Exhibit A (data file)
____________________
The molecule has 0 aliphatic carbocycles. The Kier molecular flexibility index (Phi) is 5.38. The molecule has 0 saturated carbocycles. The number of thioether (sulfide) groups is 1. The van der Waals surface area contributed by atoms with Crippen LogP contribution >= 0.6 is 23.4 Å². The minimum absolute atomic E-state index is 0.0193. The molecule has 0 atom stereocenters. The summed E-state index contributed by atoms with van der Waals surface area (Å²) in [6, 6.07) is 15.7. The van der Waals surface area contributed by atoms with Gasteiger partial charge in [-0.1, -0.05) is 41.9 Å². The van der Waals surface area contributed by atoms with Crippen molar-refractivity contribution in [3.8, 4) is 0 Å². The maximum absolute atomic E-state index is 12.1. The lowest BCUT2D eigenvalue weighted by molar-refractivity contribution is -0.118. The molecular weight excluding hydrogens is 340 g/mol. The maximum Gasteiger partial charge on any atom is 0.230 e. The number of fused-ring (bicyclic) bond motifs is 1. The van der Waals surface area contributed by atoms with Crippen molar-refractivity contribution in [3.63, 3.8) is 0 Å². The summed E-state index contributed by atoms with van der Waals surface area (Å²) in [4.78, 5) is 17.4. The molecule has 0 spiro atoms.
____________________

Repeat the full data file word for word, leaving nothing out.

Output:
The molecule has 0 aliphatic carbocycles. The Kier molecular flexibility index (Phi) is 5.38. The molecule has 0 saturated carbocycles. The number of thioether (sulfide) groups is 1. The van der Waals surface area contributed by atoms with Crippen LogP contribution >= 0.6 is 23.4 Å². The minimum absolute atomic E-state index is 0.0193. The molecule has 0 atom stereocenters. The summed E-state index contributed by atoms with van der Waals surface area (Å²) in [6, 6.07) is 15.7. The van der Waals surface area contributed by atoms with Gasteiger partial charge in [-0.1, -0.05) is 41.9 Å². The van der Waals surface area contributed by atoms with Crippen molar-refractivity contribution in [3.8, 4) is 0 Å². The maximum absolute atomic E-state index is 12.1. The lowest BCUT2D eigenvalue weighted by molar-refractivity contribution is -0.118. The molecular weight excluding hydrogens is 340 g/mol. The maximum Gasteiger partial charge on any atom is 0.230 e. The number of fused-ring (bicyclic) bond motifs is 1. The van der Waals surface area contributed by atoms with Crippen molar-refractivity contribution in [3.63, 3.8) is 0 Å². The summed E-state index contributed by atoms with van der Waals surface area (Å²) in [4.78, 5) is 17.4. The molecule has 0 spiro atoms.